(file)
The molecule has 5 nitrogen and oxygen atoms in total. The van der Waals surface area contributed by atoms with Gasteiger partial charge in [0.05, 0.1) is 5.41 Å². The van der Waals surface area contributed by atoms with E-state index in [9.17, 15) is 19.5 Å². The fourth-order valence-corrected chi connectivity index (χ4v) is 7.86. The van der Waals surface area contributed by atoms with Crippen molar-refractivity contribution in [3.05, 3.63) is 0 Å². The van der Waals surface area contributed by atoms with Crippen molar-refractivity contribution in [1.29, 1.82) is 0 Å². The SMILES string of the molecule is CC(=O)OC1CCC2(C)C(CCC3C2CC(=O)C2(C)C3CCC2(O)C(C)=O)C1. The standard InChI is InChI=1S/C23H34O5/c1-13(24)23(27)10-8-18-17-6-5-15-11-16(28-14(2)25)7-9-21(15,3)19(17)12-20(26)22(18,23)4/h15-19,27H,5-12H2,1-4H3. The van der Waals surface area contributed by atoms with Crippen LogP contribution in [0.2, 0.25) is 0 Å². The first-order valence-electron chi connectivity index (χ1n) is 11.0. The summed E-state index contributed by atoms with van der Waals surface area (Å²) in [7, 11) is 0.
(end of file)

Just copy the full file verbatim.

The molecule has 5 nitrogen and oxygen atoms in total. The van der Waals surface area contributed by atoms with Gasteiger partial charge in [0.05, 0.1) is 5.41 Å². The van der Waals surface area contributed by atoms with E-state index in [9.17, 15) is 19.5 Å². The fourth-order valence-corrected chi connectivity index (χ4v) is 7.86. The van der Waals surface area contributed by atoms with Crippen molar-refractivity contribution in [3.05, 3.63) is 0 Å². The van der Waals surface area contributed by atoms with Crippen molar-refractivity contribution in [1.29, 1.82) is 0 Å². The SMILES string of the molecule is CC(=O)OC1CCC2(C)C(CCC3C2CC(=O)C2(C)C3CCC2(O)C(C)=O)C1. The standard InChI is InChI=1S/C23H34O5/c1-13(24)23(27)10-8-18-17-6-5-15-11-16(28-14(2)25)7-9-21(15,3)19(17)12-20(26)22(18,23)4/h15-19,27H,5-12H2,1-4H3. The van der Waals surface area contributed by atoms with Crippen LogP contribution in [0.2, 0.25) is 0 Å². The first-order valence-electron chi connectivity index (χ1n) is 11.0. The summed E-state index contributed by atoms with van der Waals surface area (Å²) in [7, 11) is 0.